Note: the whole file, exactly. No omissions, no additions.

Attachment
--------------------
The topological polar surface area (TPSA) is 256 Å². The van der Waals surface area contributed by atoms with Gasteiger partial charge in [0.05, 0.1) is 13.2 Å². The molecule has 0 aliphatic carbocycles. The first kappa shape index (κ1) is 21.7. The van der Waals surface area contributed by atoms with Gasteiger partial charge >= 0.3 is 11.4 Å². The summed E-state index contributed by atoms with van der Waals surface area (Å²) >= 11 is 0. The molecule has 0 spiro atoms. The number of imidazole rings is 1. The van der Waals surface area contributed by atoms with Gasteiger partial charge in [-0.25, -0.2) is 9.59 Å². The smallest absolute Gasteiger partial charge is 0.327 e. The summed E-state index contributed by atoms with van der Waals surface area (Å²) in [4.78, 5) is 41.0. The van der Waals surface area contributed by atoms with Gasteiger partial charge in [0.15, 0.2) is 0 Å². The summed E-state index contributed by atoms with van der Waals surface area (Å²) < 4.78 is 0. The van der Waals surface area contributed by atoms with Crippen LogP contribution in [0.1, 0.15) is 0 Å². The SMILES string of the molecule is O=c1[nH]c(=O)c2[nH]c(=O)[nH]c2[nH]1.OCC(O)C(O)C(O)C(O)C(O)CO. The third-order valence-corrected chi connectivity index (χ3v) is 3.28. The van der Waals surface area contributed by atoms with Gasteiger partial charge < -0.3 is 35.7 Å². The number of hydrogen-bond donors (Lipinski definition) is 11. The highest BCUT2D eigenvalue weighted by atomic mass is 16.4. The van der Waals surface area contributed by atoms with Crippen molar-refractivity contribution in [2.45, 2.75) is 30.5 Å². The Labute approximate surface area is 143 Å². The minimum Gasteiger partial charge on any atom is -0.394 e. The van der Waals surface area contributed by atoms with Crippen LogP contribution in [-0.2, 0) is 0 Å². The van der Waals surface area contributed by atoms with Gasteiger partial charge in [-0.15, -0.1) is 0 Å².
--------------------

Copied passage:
The topological polar surface area (TPSA) is 256 Å². The van der Waals surface area contributed by atoms with Gasteiger partial charge in [0.05, 0.1) is 13.2 Å². The molecule has 0 aliphatic carbocycles. The first kappa shape index (κ1) is 21.7. The van der Waals surface area contributed by atoms with Gasteiger partial charge >= 0.3 is 11.4 Å². The summed E-state index contributed by atoms with van der Waals surface area (Å²) >= 11 is 0. The molecule has 0 spiro atoms. The number of imidazole rings is 1. The van der Waals surface area contributed by atoms with Gasteiger partial charge in [-0.25, -0.2) is 9.59 Å². The smallest absolute Gasteiger partial charge is 0.327 e. The summed E-state index contributed by atoms with van der Waals surface area (Å²) in [4.78, 5) is 41.0. The van der Waals surface area contributed by atoms with Gasteiger partial charge in [0.15, 0.2) is 0 Å². The summed E-state index contributed by atoms with van der Waals surface area (Å²) < 4.78 is 0. The van der Waals surface area contributed by atoms with Crippen LogP contribution in [0.1, 0.15) is 0 Å². The SMILES string of the molecule is O=c1[nH]c(=O)c2[nH]c(=O)[nH]c2[nH]1.OCC(O)C(O)C(O)C(O)C(O)CO. The third-order valence-corrected chi connectivity index (χ3v) is 3.28. The van der Waals surface area contributed by atoms with Gasteiger partial charge < -0.3 is 35.7 Å². The number of hydrogen-bond donors (Lipinski definition) is 11. The highest BCUT2D eigenvalue weighted by atomic mass is 16.4. The van der Waals surface area contributed by atoms with Crippen molar-refractivity contribution in [2.45, 2.75) is 30.5 Å². The Labute approximate surface area is 143 Å². The minimum Gasteiger partial charge on any atom is -0.394 e. The van der Waals surface area contributed by atoms with Crippen LogP contribution in [-0.2, 0) is 0 Å². The van der Waals surface area contributed by atoms with Gasteiger partial charge in [-0.15, -0.1) is 0 Å².